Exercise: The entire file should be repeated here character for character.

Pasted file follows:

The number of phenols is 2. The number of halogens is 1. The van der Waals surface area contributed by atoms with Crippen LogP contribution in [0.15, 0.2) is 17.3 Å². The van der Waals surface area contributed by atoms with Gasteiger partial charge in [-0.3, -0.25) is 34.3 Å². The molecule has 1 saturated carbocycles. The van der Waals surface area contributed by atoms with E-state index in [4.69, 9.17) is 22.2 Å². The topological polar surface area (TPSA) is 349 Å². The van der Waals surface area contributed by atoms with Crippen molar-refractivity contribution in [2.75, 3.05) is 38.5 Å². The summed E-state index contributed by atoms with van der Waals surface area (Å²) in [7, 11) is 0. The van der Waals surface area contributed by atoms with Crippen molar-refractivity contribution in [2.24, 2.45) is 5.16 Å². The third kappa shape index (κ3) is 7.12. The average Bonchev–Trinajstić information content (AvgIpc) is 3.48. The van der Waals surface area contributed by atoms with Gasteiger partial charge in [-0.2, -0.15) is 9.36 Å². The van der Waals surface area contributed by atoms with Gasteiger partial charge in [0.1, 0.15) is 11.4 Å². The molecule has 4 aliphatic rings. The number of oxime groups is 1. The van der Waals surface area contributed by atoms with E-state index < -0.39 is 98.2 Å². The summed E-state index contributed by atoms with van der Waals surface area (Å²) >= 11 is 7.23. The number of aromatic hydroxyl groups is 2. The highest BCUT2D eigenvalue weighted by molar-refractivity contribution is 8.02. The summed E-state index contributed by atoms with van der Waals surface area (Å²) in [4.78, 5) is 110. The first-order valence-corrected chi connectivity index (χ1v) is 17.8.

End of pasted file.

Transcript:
The number of phenols is 2. The number of halogens is 1. The van der Waals surface area contributed by atoms with Crippen LogP contribution in [0.15, 0.2) is 17.3 Å². The van der Waals surface area contributed by atoms with Gasteiger partial charge in [-0.3, -0.25) is 34.3 Å². The molecule has 1 saturated carbocycles. The van der Waals surface area contributed by atoms with E-state index in [4.69, 9.17) is 22.2 Å². The topological polar surface area (TPSA) is 349 Å². The van der Waals surface area contributed by atoms with Crippen molar-refractivity contribution in [2.75, 3.05) is 38.5 Å². The summed E-state index contributed by atoms with van der Waals surface area (Å²) in [7, 11) is 0. The van der Waals surface area contributed by atoms with Crippen molar-refractivity contribution in [2.24, 2.45) is 5.16 Å². The third kappa shape index (κ3) is 7.12. The average Bonchev–Trinajstić information content (AvgIpc) is 3.48. The van der Waals surface area contributed by atoms with Gasteiger partial charge in [-0.2, -0.15) is 9.36 Å². The van der Waals surface area contributed by atoms with Gasteiger partial charge in [0.1, 0.15) is 11.4 Å². The molecule has 4 aliphatic rings. The number of oxime groups is 1. The van der Waals surface area contributed by atoms with E-state index < -0.39 is 98.2 Å². The summed E-state index contributed by atoms with van der Waals surface area (Å²) >= 11 is 7.23. The number of aromatic hydroxyl groups is 2. The highest BCUT2D eigenvalue weighted by molar-refractivity contribution is 8.02. The summed E-state index contributed by atoms with van der Waals surface area (Å²) in [4.78, 5) is 110. The first-order valence-corrected chi connectivity index (χ1v) is 17.8.